I agree with you that if we were talking about a scenario where two recent graduates applied and one had a 2:1 and one had a 1st.... You would almost certainly go for the person with a 1st.

What I'm saying is that as life goes on, that having a 1st becomes less important, people have other life experiences, they evolve, hopefully become better with more skills. Basing a decision purely on degree marks and not considering anything else, I feel is a naive view. Plus, what really is the different between a 1st and a high 2:1 (which is what I have)? 5 marks on an exam paper? I certainly don't feel I was "technically superior" to others who got lower than me in my undergrad... I just remembered stuff better for the exam and probably didn't have as much going on in the background.

If what you are saying it true, my 2:1 at a mediocre university means I shouldn't be here and I should have applied for dozens and dozens of PhD before I got a second rate offer because no one else wanted it.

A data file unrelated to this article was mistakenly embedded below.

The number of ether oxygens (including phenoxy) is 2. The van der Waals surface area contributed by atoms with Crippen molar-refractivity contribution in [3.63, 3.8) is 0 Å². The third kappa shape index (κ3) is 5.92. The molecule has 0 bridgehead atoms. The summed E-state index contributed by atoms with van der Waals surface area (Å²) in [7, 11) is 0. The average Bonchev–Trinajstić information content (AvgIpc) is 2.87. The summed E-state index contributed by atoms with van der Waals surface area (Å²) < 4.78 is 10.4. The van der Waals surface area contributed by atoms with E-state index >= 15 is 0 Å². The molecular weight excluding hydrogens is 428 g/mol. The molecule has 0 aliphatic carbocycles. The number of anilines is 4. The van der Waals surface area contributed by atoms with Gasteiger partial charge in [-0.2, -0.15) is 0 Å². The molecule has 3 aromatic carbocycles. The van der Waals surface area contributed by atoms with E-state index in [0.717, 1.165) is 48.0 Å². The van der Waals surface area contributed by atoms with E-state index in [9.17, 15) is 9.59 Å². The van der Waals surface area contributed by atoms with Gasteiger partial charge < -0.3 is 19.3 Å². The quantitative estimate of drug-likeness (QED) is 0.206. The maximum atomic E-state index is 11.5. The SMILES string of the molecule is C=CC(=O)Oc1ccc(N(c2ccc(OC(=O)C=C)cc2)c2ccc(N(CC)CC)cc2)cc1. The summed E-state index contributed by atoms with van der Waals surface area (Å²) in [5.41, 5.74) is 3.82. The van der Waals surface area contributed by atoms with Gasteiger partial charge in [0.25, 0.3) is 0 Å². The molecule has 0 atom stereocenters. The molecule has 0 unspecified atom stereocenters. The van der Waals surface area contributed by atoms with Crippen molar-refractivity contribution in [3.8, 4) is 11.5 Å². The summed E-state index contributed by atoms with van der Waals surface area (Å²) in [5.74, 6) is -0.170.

Thread: Applying Phd with mediocre Masters with Dissertation + conference paper

posted
03-May-18, 16:28
Avatar for chantedsnicker
posted about 2 months ago
Quote From divineflare1411:


What made you want to take phd after 10+ yrs?


I think that's a tough question to answer briefly. I've probably been wanting to do one for 5 years or so, since finishing my masters but for different reasons the timing wasn't right. For a while I looked at doing one by publication but that wouldn't have been right for me.

Ultimately, doing one full-time, and now, came down to two reasons, mostly because I want the personal achievement of getting my PhD. Secondly, having tried to side-step my career into a slightly different field for many years and having failed, I thought this would be an opportunity to get my foot in the door.